• Process shots: Some products are carefully hewn, and process shots communicate that. By recording the stages of workmanship, a process shot can tell your audience how much love and care went into that handmade mechanical chronograph or wooden writing desk.



A collection of different kind of product photographs tell a story—and that story sells by doing all the work your retail staff do in your brick and mortar stores.

When Quality Shows

Products aren’t easy to photograph, even if you do have the latest phone or camera. The lens does, indeed lie. It alters hue. It invites in shadows. It makes everything in its reach look smaller, duller, and less important. There’s a reason London photographers spend years earning their degrees and even more years refining their talent. There’s a reason the best in the industry spend years just building a studio that’s properly furbished with the right lenses, lighting equipment, and cameras.

The slightest details can change the value of an image. A simple macro lens can add depth of field in a way that screams “quality” and even “value.” The simple addition of a few colour nips and tucks post-processing can mean the difference between a refund and a satisfied buy. The simple use of a diffuser can give your texture the quality it needs to truly impress.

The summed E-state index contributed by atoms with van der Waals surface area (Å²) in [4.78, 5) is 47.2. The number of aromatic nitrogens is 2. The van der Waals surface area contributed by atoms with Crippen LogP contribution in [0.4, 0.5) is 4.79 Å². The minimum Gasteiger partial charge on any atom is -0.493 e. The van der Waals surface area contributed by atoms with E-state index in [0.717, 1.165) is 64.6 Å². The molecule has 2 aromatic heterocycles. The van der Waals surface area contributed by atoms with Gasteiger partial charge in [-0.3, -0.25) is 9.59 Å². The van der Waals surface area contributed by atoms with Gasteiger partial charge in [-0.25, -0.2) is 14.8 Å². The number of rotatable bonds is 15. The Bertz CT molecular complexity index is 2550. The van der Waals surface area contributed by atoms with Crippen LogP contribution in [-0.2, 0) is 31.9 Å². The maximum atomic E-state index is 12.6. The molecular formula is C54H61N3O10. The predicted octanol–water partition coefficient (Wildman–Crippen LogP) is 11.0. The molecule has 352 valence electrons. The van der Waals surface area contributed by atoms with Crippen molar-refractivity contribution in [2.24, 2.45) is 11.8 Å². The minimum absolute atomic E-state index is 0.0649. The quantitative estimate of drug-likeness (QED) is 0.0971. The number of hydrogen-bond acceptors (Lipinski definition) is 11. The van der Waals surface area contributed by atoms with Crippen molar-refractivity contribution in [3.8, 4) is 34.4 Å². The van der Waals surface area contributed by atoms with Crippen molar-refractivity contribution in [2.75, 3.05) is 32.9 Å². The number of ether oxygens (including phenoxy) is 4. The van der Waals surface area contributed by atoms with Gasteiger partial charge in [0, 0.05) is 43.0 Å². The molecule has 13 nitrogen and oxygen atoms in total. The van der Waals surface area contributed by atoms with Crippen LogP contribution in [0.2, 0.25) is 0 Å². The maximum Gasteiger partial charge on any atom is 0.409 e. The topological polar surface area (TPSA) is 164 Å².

Lifestyle photography takes all of those tricks to new heights. Professional lifestyle photographers know what appeals and what sells. The best of them have worked in the London marketing industry for many years, so they understand how ISO choices and apertures translate into profits… and, make no mistake, they do.

An image really is worth a thousand words. You’ll know this if you’ve ever bought a watch or jersey because you saw a celebrity wearing it on a billboard. Images teach, grab attention, and communicate tough concepts. More importantly, they inspire and emote—and when your e-tail product pictures can achieve both those things, price becomes unimportant. Your audience is going to buy that feeling or source of inspiration no matter the price.

The human brain is wired to process visually, so it takes us only 100 milliseconds to recognise a familiar object. We respond to visual cues, so the e-tail revolution revolves around the eyes. You might think your buyers are easily swayed by your text, but the tiniest visual cue can lose a sale before you even have time to screw on a new lens. A professional knows exactly how to include the most convincing cues.

The Digital Storefront

Product photography is about more than basic marketing. It also acts as the “window” to your retail space and the shelves inside it. eCommerce is cheap, globalised, and easy to manage. It’s also popular, with 51% of consumers preferring to shop online than in a brick and mortar space. In this environment, your photographs act as your service professional, giving your buyers a sense of security and a sense of your products.